Best, Richard A., Jr. Intelligence Community Reorganization: Potential Effects on DoD Intelligence Agencies. Washington, DC: Congressional Research Service, Library of Congress, 21 Dec. 2004. Available at: http://www.fas.org/irp/crs/RL32515.pdf.

[Reform/00s/04/Debate]

Best, Richard A., Jr. Intelligence Estimates: How Useful to Congress? Washington, DC: Congressional Research Service, Library of Congress, 6 Jan. 2011. Available at: http://www.fas.org/sgp/crs/intel/RL33733.pdf.

"There seems to be an emerging consensus that publicly releasing NIEs, or even unclassified summaries, has limitations. Some of the nuances of classified intelligence judgments are lost and there are concerns that public release of an unclassified summary of a complicated situation does not effectively serve the legislative process. In passing the FY2010 Defense Authorization Act (P.L. 111-84), Congress chose not to require an NIE on the nuclear ambitions of certain states and non-state actors, but rather to request biennial reports (with unclassified summaries) from the DNI."

[Analysis/Est; Oversight/10s]

Best, Richard A., Jr. Intelligence Issues for Congress. Washington, DC: Congressional Research Service, Library of Congress, Updated 9 May 2006. Available at: http://www.fas.org/sgp/crs/intel/IB10012.pdf.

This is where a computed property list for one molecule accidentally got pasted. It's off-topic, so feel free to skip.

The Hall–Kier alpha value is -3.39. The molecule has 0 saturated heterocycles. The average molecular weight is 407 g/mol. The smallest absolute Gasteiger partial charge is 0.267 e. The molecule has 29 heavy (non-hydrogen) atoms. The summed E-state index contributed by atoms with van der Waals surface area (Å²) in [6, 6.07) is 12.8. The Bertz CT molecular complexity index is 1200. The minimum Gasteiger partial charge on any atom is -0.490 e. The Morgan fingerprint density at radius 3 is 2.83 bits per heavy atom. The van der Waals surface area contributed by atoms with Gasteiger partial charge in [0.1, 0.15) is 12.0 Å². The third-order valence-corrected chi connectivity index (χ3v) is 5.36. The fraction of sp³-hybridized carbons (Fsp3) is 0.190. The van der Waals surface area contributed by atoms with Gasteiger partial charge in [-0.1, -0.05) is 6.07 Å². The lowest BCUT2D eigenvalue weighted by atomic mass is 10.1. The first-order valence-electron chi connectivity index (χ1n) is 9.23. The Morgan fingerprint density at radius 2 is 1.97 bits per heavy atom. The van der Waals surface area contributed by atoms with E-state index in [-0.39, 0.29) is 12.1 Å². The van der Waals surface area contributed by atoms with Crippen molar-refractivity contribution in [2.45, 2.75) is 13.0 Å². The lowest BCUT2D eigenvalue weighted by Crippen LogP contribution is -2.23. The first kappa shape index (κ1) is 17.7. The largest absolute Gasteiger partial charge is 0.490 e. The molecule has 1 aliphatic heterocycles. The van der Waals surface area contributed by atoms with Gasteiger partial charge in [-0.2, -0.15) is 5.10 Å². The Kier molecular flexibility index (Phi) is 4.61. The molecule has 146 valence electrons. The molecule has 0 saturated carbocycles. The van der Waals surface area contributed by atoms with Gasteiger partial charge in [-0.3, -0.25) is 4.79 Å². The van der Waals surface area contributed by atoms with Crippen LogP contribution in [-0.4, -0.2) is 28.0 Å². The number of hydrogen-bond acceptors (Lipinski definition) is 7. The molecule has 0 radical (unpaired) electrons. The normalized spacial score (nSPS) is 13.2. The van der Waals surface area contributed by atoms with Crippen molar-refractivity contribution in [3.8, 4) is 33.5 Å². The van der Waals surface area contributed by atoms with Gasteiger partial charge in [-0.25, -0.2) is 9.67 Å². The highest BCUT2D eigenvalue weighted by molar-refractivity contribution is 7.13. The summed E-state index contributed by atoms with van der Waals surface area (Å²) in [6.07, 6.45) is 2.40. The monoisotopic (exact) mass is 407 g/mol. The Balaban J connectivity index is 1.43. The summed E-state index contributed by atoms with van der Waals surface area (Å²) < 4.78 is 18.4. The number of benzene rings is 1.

Issues in the 109th Congress: Quality of Analysis; Implementation of the Intelligence Reform Act (P.L. 108-458); ISR Programs; Terrorist Surveillance Program/NSA Electronic Surveillance; Role of the CIA; Role of the FBI; Paramilitary Operations; Regional Concerns; CIA and Allegations of Prisoner Abuse.

[GenPostCW/00s/06/Gen; Oversight/00s]

Best, Richard A., Jr. Intelligence Issues for Congress. Washington, DC: Congressional Research Service, Library of Congress, 20 Oct. 2011. Available at: http://www.fas.org/sgp/crs/intel/RL33539.pdf.

Issues in the 112th Congress: Christmas Bombing 2009; ISR Programs; Terrorist Surveillance Program/NSA Electronic Surveillance/FISA; Role of the CIA; Role of the FBI; The Role of the Under Secretary of Defense for Intelligence; Paramilitary Operations and Defense Humint; Regional Concerns; CIA and Allegations of Prisoner Abuse; Congressional Notification Procedures; Civilian Intelligence Personnel System; Government Accountability Office and the Intelligence Community; Intelligence Agencies and Drone Warfare.

[GenPostCW/10s/11; Oversight/10s]

Best, Richard A., Jr. Intelligence and Law Enforcement: Countering Transnational Threats to the U.S. Washington, DC: Congressional Research Service, Library of Congress, updated 3 Dec. 2001. Available at: http://www.fas.org/irp/crs/RL30252.pdf.

"This report looks at the separate roles and missions and distinct identities of intelligence and law enforcement agencies. Coordinating their efforts has raised significant legal and administrative difficulties that have been only partially overcome.... This report also addresses congressional oversight of the law enforcement-intelligence relationship that is spread among a number of House and Senate committees, each of which has only partial jurisdiction."

[Overviews/Legal/Topics/LawEnforcement]